The closing event of the project will take place in September, which will provide the opportunity to present the main results and outputs, and provide an overview of the human rights policy in Morocco.
The country continues to advance in the recognition of and respect for human rights in all its policies with the Inter-Ministerial Delegation of Human Rights (DIDH) as a central institution.
Morocco continues to make progress in the recognition of and respect for human rights in all its policies, as the Coordination Committee of the European project of capacity-building of the Inter-Ministerial Delegation of Human Rights (DIDH) of Morocco, led by the FIIAPP noted.
After more than two years of implementation, the Committee’s meeting, in which representatives of the DIDH, the European Union Delegation in Morocco, the FIIAPP and project managers from Spain and Austria, was an opportunity to share progress and review any outstanding activities before the end of the project, in September 2017. The Committee made it possible to emphasise the importance of the human rights policy in Morocco, its efforts to align itself with international commitments, and the key role of the DIDH in this process.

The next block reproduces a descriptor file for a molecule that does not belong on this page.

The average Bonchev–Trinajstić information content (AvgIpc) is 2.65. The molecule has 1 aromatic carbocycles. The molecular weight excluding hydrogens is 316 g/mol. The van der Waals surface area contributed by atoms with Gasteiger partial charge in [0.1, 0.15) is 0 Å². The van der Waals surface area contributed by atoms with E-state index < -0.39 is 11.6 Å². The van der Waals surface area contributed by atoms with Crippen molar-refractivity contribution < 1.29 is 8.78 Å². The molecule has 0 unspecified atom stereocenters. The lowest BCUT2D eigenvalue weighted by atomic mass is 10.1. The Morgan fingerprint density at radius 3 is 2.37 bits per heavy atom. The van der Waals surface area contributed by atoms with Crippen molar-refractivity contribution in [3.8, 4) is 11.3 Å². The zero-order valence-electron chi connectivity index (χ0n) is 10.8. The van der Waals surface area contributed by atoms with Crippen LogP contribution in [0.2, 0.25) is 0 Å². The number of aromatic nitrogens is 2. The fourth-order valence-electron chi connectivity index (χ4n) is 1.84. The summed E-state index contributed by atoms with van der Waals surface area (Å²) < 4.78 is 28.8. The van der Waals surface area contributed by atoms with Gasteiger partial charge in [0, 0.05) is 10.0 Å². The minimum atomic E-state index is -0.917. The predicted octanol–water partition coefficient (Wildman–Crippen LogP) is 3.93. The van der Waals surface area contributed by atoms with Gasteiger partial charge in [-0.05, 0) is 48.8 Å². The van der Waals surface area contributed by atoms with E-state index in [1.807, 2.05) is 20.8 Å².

In fact, throughout the two years of the project, the DIDH has established itself as a central institution for promoting the human rights approach in all Moroccan policies, and ensuring the follow-up to the recommendations of the United Nations (UN).
At international level, only two countries have established an independent national coordination mechanism, which places the DIDH at the forefront of promoting human rights.
With the project’s support and with the purpose of strengthening the DIDH’s missions, a series of practical guides have been developed. Diego Blázquez, former coordinator of the project in Morocco, explained the role of the Delegation for the programme Public Cooperation in the World.
One of the guides, on the follow-up to the recommendations of the UN, was presented in the framework of the Coordination Committee. Two experts were also involved: the innovation director of the INAP (National Institute of Public Administration) of Spain, which supported the implementation of a system to follow up on the recommendations of UN; and a former member of the United Nations Committee on Human Rights, who offered coaching on preparing reports for the UN Committee on Eliminating Discrimination against Women.